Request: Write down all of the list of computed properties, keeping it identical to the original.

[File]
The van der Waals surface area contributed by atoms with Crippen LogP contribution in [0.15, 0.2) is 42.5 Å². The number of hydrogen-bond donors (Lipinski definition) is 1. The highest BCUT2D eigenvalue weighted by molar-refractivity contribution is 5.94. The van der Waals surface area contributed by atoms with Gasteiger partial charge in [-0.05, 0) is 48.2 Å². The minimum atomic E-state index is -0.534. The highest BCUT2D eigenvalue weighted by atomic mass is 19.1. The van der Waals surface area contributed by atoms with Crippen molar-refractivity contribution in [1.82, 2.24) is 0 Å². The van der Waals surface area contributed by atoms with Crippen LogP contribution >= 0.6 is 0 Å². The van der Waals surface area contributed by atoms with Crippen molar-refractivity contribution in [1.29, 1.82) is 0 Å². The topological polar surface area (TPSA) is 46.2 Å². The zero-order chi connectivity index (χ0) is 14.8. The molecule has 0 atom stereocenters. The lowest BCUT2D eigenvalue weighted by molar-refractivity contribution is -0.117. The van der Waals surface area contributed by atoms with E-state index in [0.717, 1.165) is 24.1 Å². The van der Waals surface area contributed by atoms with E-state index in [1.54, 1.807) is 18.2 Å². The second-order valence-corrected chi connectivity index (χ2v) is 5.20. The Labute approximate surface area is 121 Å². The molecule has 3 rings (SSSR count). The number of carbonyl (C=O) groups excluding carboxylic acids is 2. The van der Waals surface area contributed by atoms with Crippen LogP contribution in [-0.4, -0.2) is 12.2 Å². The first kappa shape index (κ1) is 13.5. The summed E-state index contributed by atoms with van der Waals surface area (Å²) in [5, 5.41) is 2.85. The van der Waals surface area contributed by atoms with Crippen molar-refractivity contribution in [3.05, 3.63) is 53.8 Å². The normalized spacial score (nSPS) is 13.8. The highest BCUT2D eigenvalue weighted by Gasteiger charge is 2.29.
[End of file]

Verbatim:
The van der Waals surface area contributed by atoms with Crippen LogP contribution in [0.15, 0.2) is 42.5 Å². The number of hydrogen-bond donors (Lipinski definition) is 1. The highest BCUT2D eigenvalue weighted by molar-refractivity contribution is 5.94. The van der Waals surface area contributed by atoms with Gasteiger partial charge in [-0.05, 0) is 48.2 Å². The minimum atomic E-state index is -0.534. The highest BCUT2D eigenvalue weighted by atomic mass is 19.1. The van der Waals surface area contributed by atoms with Crippen molar-refractivity contribution in [1.82, 2.24) is 0 Å². The van der Waals surface area contributed by atoms with Crippen LogP contribution >= 0.6 is 0 Å². The van der Waals surface area contributed by atoms with Crippen molar-refractivity contribution in [1.29, 1.82) is 0 Å². The topological polar surface area (TPSA) is 46.2 Å². The zero-order chi connectivity index (χ0) is 14.8. The molecule has 0 atom stereocenters. The lowest BCUT2D eigenvalue weighted by molar-refractivity contribution is -0.117. The van der Waals surface area contributed by atoms with E-state index in [0.717, 1.165) is 24.1 Å². The van der Waals surface area contributed by atoms with E-state index in [1.54, 1.807) is 18.2 Å². The second-order valence-corrected chi connectivity index (χ2v) is 5.20. The Labute approximate surface area is 121 Å². The molecule has 3 rings (SSSR count). The number of carbonyl (C=O) groups excluding carboxylic acids is 2. The van der Waals surface area contributed by atoms with Crippen LogP contribution in [-0.4, -0.2) is 12.2 Å². The first kappa shape index (κ1) is 13.5. The summed E-state index contributed by atoms with van der Waals surface area (Å²) in [5, 5.41) is 2.85. The van der Waals surface area contributed by atoms with Crippen molar-refractivity contribution in [3.05, 3.63) is 53.8 Å². The normalized spacial score (nSPS) is 13.8. The highest BCUT2D eigenvalue weighted by Gasteiger charge is 2.29.